Tuesday, July 19, 2011
Assignment in Eternity by Robert A. Heinlein
Assignment in Eternity is probably my least favorite, to date, of Heinlein's story collections. Just not his best work.
Gulf is the story of a couple of secret agents working for Earth who are tasked with finding and disarming a nova-creating device, located on the Moon, that threatens all of mankind. The two agents, a man and woman, seem to be the same cardboard cutout types he used all too often, as are the rest of the good guys in the story. Its ending reminds me all to much of The Perfect Storm, a depressing film if ever there was one.
Elsewhen is a parallel universe story which goes nowhere slowly. A professor, somewhat like the characters in L. Sprague DeCamp and Fletcher Pratt's Compleat Enchanter stories, has discovered a way to prepare his students, hypnotically, to travel around the universes, but it doesn't really cover any new or exciting concepts, in my opinion.
Lost Legacy is a bit more interesting. Some college professors experimenting with psychic powers find ways to awaken the abilities that have lain dormant in humans for centuries, such as esp, telekinesis, conscious control of bodily function, and precognition. On a field trip during the summer break, they climb Mount Shasta and discover a community of recluses who have mastered these arts through discovering a cache of ancient wisdom left by the remnants of the empire of Mu, which was destroyed millenia ago. There are also groups of people in the world who also practice these arts for evil purposes, and eventually the group determines that it's time to begin fighting the forces of evil. The interesting concept that comes up here, from a Heinleiniana point of view, is that this is the first appearance of his concept, used later in Stranger in a Strange Land (there's even a preshadowing of the title in the thoughts of one character), that the use of the correct language, with the right structure results in a different, correct manner of thinking, unlocking the mind's powers. The ending, however, trails off indefinitively.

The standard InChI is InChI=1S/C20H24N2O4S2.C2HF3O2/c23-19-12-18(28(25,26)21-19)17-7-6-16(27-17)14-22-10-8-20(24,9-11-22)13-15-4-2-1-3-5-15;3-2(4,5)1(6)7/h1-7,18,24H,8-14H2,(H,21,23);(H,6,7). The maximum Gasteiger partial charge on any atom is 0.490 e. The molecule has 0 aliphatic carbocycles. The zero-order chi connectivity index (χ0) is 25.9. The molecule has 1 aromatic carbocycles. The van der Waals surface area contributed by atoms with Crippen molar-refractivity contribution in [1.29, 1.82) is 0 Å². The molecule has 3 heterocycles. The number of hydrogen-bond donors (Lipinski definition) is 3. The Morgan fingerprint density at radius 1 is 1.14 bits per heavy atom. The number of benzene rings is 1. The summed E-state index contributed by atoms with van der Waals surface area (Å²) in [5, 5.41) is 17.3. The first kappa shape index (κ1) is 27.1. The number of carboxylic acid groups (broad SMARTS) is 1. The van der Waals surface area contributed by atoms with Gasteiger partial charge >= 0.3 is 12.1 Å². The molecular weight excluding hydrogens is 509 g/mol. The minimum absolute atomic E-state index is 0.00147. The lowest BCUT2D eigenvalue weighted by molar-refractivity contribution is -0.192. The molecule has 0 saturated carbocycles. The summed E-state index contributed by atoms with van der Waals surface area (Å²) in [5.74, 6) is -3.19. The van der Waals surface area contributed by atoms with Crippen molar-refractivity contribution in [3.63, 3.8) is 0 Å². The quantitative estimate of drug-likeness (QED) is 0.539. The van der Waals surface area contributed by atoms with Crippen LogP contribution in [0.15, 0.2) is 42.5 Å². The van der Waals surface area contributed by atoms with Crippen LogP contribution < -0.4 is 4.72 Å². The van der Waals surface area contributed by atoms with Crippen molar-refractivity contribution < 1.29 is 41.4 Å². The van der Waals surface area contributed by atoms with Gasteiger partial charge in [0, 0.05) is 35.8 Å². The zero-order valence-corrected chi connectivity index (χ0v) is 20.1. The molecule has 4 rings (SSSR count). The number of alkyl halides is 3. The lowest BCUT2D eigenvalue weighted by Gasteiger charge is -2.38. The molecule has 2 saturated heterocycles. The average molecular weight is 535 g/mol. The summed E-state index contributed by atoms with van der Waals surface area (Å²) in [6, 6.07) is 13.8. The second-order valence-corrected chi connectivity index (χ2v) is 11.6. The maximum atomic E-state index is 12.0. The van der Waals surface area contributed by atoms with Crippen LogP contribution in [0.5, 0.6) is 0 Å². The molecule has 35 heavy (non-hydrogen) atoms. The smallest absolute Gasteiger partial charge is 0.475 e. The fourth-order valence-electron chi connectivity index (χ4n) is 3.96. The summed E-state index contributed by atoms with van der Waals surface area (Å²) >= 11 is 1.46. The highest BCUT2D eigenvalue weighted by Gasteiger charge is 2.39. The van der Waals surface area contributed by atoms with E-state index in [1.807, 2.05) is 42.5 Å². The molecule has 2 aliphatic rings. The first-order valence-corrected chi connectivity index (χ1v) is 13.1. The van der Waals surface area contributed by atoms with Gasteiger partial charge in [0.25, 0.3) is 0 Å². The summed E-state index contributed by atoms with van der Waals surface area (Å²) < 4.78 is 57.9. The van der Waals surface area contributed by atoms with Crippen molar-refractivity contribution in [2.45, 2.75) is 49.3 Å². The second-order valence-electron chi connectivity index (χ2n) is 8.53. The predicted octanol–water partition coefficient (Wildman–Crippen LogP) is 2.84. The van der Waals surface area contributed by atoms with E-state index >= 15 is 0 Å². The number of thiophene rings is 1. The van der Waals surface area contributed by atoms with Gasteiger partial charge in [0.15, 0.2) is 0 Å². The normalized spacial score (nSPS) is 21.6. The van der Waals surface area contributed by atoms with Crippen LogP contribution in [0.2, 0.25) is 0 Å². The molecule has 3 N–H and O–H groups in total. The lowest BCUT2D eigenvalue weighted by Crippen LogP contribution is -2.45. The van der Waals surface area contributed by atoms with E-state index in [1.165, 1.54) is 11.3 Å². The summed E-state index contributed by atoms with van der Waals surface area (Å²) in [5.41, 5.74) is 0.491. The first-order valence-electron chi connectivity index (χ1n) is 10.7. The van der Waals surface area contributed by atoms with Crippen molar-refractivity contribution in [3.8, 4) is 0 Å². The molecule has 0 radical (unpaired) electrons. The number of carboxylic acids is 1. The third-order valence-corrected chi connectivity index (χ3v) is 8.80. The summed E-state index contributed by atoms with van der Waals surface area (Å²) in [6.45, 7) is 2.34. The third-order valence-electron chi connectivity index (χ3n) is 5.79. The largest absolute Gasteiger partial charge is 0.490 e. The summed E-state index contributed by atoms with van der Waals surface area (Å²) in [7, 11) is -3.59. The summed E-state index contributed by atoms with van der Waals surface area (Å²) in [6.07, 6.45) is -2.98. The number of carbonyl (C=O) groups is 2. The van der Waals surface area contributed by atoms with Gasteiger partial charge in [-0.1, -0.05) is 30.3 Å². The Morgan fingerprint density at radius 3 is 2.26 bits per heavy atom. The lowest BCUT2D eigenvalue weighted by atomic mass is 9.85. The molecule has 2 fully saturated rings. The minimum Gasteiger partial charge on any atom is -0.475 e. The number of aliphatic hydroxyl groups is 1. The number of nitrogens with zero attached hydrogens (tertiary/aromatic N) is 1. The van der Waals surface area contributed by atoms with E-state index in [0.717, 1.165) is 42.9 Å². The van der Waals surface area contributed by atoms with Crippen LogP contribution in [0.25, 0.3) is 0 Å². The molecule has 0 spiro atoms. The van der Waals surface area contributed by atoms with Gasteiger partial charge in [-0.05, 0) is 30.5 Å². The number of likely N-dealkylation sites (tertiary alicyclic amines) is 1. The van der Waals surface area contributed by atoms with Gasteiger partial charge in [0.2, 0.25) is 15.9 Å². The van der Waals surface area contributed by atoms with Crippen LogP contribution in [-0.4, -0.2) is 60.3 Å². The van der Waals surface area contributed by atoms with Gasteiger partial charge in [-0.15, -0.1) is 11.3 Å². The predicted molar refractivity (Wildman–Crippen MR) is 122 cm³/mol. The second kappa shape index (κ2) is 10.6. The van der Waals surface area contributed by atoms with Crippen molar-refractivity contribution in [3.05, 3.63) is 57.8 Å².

The final story, Jerry was a man, explores the idea of human rights, and how we determine whether someone is human, or not. Asimov does it much better later on with his robot stories.
A must read for the sake of completeness, but not much of any import there, on other fronts.